Philip Hunt, Ray White managing director and principal for Tauranga, said he was an optimist when it came to Tauranga’s CBD redevelopment, but was concerned about the shorter-term impact of turning the city in to a construction zone.
“The CBD is very dear to my heart, having been Tauranga’s inaugural Mainstreet manager for six years when the Edgewater development started,”
“At the moment I am concerned about how construction seems to be limited to daylight periods. Earlier projects on Devonport road used to work through the night to get the jobs done, but at present we have major issues with access and parking during the day.”
Hunt said he appreciated the delays and shortages of parking might only be short term, but worried that was causing people to abandon the CBD over this period, and making life tough
“You have to question whether more work could be done out of hours, and on weekends to get it done.”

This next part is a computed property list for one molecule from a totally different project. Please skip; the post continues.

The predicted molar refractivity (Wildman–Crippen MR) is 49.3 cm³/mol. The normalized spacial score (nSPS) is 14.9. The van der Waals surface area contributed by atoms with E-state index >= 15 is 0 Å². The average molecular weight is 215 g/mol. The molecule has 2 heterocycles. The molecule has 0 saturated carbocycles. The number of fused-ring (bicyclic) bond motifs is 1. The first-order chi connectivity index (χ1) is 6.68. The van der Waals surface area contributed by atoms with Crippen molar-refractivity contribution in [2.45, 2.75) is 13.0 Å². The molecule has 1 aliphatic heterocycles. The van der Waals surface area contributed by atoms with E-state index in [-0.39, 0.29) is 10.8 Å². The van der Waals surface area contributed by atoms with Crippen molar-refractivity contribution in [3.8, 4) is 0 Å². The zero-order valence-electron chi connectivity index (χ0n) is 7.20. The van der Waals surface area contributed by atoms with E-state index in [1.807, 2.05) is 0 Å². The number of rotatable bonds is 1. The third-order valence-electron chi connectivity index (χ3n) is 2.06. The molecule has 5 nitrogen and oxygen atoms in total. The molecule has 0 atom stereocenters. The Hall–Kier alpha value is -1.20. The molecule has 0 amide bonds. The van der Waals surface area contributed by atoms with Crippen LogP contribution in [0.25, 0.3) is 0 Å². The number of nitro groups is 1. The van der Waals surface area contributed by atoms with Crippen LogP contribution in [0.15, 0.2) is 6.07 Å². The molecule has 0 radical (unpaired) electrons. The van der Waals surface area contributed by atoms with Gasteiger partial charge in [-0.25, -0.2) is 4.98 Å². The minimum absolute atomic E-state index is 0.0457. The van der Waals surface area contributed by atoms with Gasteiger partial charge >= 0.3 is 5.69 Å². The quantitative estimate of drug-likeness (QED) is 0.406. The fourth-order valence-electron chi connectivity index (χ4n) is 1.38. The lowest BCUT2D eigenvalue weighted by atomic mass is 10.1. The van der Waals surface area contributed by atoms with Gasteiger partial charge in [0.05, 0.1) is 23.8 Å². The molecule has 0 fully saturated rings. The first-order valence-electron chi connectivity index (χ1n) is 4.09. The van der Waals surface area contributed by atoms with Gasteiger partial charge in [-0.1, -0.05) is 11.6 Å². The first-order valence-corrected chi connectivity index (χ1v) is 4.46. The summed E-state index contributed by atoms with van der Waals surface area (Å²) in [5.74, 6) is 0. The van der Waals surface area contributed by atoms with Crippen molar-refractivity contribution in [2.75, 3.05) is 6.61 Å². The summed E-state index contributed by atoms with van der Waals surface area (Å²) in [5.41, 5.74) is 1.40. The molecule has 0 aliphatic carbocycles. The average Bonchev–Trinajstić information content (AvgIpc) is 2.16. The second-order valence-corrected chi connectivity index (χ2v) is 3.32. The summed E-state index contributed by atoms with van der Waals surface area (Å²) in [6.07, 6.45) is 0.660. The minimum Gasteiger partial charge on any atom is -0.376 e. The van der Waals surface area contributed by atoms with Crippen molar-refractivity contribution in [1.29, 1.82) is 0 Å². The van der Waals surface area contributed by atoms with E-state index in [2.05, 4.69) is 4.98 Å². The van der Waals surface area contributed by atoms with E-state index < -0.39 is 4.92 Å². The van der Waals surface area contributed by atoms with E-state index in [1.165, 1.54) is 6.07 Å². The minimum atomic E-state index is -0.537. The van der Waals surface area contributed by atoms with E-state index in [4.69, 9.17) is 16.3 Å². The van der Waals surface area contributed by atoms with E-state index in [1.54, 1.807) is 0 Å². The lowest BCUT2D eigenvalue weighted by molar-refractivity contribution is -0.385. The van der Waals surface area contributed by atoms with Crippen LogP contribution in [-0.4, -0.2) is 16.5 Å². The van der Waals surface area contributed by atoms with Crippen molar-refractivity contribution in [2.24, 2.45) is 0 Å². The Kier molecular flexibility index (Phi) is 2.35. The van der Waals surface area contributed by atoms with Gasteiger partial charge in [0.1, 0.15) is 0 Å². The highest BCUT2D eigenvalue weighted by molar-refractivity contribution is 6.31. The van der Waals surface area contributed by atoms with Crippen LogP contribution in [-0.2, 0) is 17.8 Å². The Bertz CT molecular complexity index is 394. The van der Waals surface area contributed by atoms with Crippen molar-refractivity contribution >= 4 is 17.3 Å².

He was concerned the two to three years of inconvenience might be too long for some retailers to hold out for a better CBD.
“What I can see is a bit of flight from first floor spaces to the fringe due to problems of access for customers and staff. But they will come back, and we will have a good commercial
Hunt’s advice to landlords was to do all they could to retain their tenants, and take into account they were they were facing difficult circumstances due to the construction’s impact on access, parking and road closures.
“I am very excited about what the CBD will become, but fear we will see some businesses flounder or move in the process, as they may not be able to sustain themselves for the time required.”